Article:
Haiti Volunteer to President Trump


In a response labelled by worldwide media as damage control, Mr Trump has denied using derogatory words but admitted his language was "tough". "What was really tough was the outlandish proposal made - a big setback for DACA", the President said on Twitter on Friday morning.

Tributes to Martin Luther King Jr, one of the principal advocates of the civil rights movement, was planned long before the controversy arose over Trump's remark.

The controversial comments were brought up while the president argued against opening the U.S. borders to Haitians and Africans fleeing poverty, starvation, and violence in their homelands.

United States diplomats around the world were summoned for formal reproach and to explain Mr Trump's comment.

The annual holiday in King's honour is celebrated in the U.S. on January 15.

The president reportedly interrupted Durbin and made a derogatory comment about those immigrants, and suggested the USA should bring in more people from places like Norway. "Probably should record future meetings - unfortunately, no trust!", the President tweeted. It is scary to think that people would perceive us in a threatening fashion.

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Earlier, the 55-nation African Union condemned the remarks while Botswana and Senegal hauled in the USA ambassador to complain. According to a Pew poll from 2015, 89 percent of the country said they had a favorable view of America, though that number dropped to 59 percent when the same poll was conducted in 2017.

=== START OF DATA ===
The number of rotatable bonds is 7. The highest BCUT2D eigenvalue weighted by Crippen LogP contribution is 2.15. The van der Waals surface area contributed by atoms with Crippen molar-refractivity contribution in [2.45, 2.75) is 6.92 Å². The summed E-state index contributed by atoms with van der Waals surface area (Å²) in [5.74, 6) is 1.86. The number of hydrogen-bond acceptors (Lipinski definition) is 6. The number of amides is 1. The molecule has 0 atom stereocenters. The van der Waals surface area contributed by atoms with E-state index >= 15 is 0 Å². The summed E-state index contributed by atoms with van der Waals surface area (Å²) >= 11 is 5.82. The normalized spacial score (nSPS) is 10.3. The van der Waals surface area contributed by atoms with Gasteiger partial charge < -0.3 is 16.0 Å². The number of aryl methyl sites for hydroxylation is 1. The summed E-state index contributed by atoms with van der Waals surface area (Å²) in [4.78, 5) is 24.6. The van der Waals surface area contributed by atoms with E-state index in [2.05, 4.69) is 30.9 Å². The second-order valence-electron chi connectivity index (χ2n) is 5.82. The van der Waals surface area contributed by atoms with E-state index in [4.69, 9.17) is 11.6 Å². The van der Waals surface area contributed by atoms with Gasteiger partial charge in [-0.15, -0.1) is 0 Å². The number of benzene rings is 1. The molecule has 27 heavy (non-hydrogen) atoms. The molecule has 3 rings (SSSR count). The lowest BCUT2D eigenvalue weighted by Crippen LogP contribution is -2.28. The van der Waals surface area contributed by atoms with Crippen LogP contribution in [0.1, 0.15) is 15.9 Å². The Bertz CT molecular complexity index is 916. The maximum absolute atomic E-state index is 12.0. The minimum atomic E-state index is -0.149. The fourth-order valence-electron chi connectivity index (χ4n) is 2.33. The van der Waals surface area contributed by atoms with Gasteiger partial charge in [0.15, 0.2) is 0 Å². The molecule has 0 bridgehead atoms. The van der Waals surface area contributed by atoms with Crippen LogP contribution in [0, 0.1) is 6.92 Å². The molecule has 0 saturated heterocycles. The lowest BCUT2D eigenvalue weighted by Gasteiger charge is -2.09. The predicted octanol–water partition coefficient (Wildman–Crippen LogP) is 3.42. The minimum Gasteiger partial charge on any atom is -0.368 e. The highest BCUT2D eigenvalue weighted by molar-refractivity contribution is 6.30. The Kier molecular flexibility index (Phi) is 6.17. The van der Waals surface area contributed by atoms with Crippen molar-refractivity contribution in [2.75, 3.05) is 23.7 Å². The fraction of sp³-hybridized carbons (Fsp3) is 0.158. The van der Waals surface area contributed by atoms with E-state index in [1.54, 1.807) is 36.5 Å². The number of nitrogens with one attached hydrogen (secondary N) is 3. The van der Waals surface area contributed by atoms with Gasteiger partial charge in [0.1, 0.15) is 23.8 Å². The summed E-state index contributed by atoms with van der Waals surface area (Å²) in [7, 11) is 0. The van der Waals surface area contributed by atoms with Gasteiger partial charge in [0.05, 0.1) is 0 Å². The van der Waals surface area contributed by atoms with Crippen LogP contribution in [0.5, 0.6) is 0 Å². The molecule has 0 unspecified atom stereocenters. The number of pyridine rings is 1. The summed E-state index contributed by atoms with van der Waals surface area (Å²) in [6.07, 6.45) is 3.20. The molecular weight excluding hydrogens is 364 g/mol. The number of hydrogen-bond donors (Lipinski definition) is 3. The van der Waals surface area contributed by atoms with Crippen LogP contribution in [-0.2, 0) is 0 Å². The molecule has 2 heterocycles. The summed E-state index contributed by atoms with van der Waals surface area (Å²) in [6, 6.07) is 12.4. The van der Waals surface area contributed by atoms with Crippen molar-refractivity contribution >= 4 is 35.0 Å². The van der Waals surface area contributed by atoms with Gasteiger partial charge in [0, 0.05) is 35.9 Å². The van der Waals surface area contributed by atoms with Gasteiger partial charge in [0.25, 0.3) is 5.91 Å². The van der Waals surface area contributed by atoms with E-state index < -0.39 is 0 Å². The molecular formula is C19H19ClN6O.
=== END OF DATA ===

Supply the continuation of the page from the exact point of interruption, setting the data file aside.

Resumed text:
The reverend accused Trump of building "a whole presidency on race".

Illinois Senator Dick Durbin insists he heard the president's comments, saying reports of what he said were accurate.

As President Trump has cracked down on illegal immigration and reportedly disparaged the "shithole" countries immigrants leave, there's at least one place from which he'd like more immigration: Norway.

A White House spokesman defended Trump's position on immigration without directly addressing Trump's remarks.

Al Jazeera's Kimberly Halkett, reporting from Washington, DC, said: "The calls for the president to apologise for his remarks are intensifying inside and outside the U.S., but for now, that apology does not appear likely". "They reinforce abhorrent racist attitudes, and evidence of the lack of knowledge, understanding, and empathy we expect of the person who occupies the highest office in the land". He is also a design engineer in the defense industry and a Haitian immigrant who says the portrayal of his country is offensive.